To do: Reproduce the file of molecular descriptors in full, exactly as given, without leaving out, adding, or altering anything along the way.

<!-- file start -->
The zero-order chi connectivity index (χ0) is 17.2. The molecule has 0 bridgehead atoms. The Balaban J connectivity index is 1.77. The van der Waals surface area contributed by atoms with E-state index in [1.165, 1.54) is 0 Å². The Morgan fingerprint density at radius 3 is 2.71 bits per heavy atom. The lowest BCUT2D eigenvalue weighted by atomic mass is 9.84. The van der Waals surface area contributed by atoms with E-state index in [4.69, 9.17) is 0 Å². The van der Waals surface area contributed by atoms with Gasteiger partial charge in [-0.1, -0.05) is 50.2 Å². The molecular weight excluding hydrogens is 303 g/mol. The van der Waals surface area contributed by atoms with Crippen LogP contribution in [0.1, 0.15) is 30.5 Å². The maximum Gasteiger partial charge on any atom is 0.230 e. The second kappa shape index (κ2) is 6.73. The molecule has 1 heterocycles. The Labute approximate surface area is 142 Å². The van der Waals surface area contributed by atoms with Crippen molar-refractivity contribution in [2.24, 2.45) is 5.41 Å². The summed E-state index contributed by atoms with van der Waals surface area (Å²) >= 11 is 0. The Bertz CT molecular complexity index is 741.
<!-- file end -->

The zero-order chi connectivity index (χ0) is 17.2. The molecule has 0 bridgehead atoms. The Balaban J connectivity index is 1.77. The van der Waals surface area contributed by atoms with E-state index in [1.165, 1.54) is 0 Å². The Morgan fingerprint density at radius 3 is 2.71 bits per heavy atom. The lowest BCUT2D eigenvalue weighted by atomic mass is 9.84. The van der Waals surface area contributed by atoms with E-state index in [4.69, 9.17) is 0 Å². The van der Waals surface area contributed by atoms with Gasteiger partial charge in [-0.1, -0.05) is 50.2 Å². The molecular weight excluding hydrogens is 303 g/mol. The van der Waals surface area contributed by atoms with Crippen LogP contribution in [0.1, 0.15) is 30.5 Å². The maximum Gasteiger partial charge on any atom is 0.230 e. The second kappa shape index (κ2) is 6.73. The molecule has 1 heterocycles. The Labute approximate surface area is 142 Å². The van der Waals surface area contributed by atoms with Crippen molar-refractivity contribution in [2.24, 2.45) is 5.41 Å². The summed E-state index contributed by atoms with van der Waals surface area (Å²) >= 11 is 0. The Bertz CT molecular complexity index is 741.